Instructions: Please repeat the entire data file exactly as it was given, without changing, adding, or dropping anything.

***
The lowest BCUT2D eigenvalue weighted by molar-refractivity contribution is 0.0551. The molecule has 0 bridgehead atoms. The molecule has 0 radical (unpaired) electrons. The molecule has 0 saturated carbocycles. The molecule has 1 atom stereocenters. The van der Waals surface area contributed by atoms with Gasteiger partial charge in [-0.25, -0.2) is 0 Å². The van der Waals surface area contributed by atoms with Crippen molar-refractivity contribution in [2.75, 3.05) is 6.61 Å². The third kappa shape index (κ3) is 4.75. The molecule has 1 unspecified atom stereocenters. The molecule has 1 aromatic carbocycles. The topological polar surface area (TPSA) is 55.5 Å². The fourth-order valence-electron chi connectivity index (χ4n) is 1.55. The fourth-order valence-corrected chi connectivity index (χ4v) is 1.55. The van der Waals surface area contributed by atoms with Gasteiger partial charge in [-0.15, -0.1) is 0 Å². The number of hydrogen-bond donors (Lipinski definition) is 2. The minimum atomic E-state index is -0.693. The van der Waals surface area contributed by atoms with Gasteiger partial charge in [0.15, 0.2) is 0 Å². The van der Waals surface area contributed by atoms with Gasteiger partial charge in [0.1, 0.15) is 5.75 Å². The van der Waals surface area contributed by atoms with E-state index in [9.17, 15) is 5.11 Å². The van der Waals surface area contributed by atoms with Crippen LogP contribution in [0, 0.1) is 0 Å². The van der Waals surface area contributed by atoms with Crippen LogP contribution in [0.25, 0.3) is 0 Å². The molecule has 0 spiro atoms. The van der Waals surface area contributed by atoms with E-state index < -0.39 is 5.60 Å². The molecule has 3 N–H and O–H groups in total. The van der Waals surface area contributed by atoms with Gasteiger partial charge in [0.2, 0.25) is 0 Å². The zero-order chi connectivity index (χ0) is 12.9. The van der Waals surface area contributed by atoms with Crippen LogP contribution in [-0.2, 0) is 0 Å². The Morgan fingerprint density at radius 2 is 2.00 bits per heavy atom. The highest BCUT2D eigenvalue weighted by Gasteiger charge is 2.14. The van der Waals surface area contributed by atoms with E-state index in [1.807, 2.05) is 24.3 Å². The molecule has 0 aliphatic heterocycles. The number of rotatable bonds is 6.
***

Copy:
The lowest BCUT2D eigenvalue weighted by molar-refractivity contribution is 0.0551. The molecule has 0 bridgehead atoms. The molecule has 0 radical (unpaired) electrons. The molecule has 0 saturated carbocycles. The molecule has 1 atom stereocenters. The van der Waals surface area contributed by atoms with Gasteiger partial charge in [-0.25, -0.2) is 0 Å². The van der Waals surface area contributed by atoms with Crippen molar-refractivity contribution in [2.75, 3.05) is 6.61 Å². The third kappa shape index (κ3) is 4.75. The molecule has 1 unspecified atom stereocenters. The molecule has 1 aromatic carbocycles. The topological polar surface area (TPSA) is 55.5 Å². The fourth-order valence-electron chi connectivity index (χ4n) is 1.55. The fourth-order valence-corrected chi connectivity index (χ4v) is 1.55. The van der Waals surface area contributed by atoms with Gasteiger partial charge in [-0.15, -0.1) is 0 Å². The number of hydrogen-bond donors (Lipinski definition) is 2. The minimum atomic E-state index is -0.693. The van der Waals surface area contributed by atoms with Gasteiger partial charge in [0.15, 0.2) is 0 Å². The van der Waals surface area contributed by atoms with Gasteiger partial charge in [0.1, 0.15) is 5.75 Å². The van der Waals surface area contributed by atoms with E-state index in [9.17, 15) is 5.11 Å². The van der Waals surface area contributed by atoms with Crippen LogP contribution in [0, 0.1) is 0 Å². The van der Waals surface area contributed by atoms with Crippen LogP contribution in [0.25, 0.3) is 0 Å². The molecule has 0 spiro atoms. The van der Waals surface area contributed by atoms with E-state index < -0.39 is 5.60 Å². The molecule has 3 N–H and O–H groups in total. The van der Waals surface area contributed by atoms with Gasteiger partial charge in [0.2, 0.25) is 0 Å². The zero-order chi connectivity index (χ0) is 12.9. The van der Waals surface area contributed by atoms with Crippen LogP contribution in [-0.2, 0) is 0 Å². The Morgan fingerprint density at radius 2 is 2.00 bits per heavy atom. The highest BCUT2D eigenvalue weighted by Gasteiger charge is 2.14. The van der Waals surface area contributed by atoms with E-state index in [1.807, 2.05) is 24.3 Å². The molecule has 0 aliphatic heterocycles. The number of rotatable bonds is 6.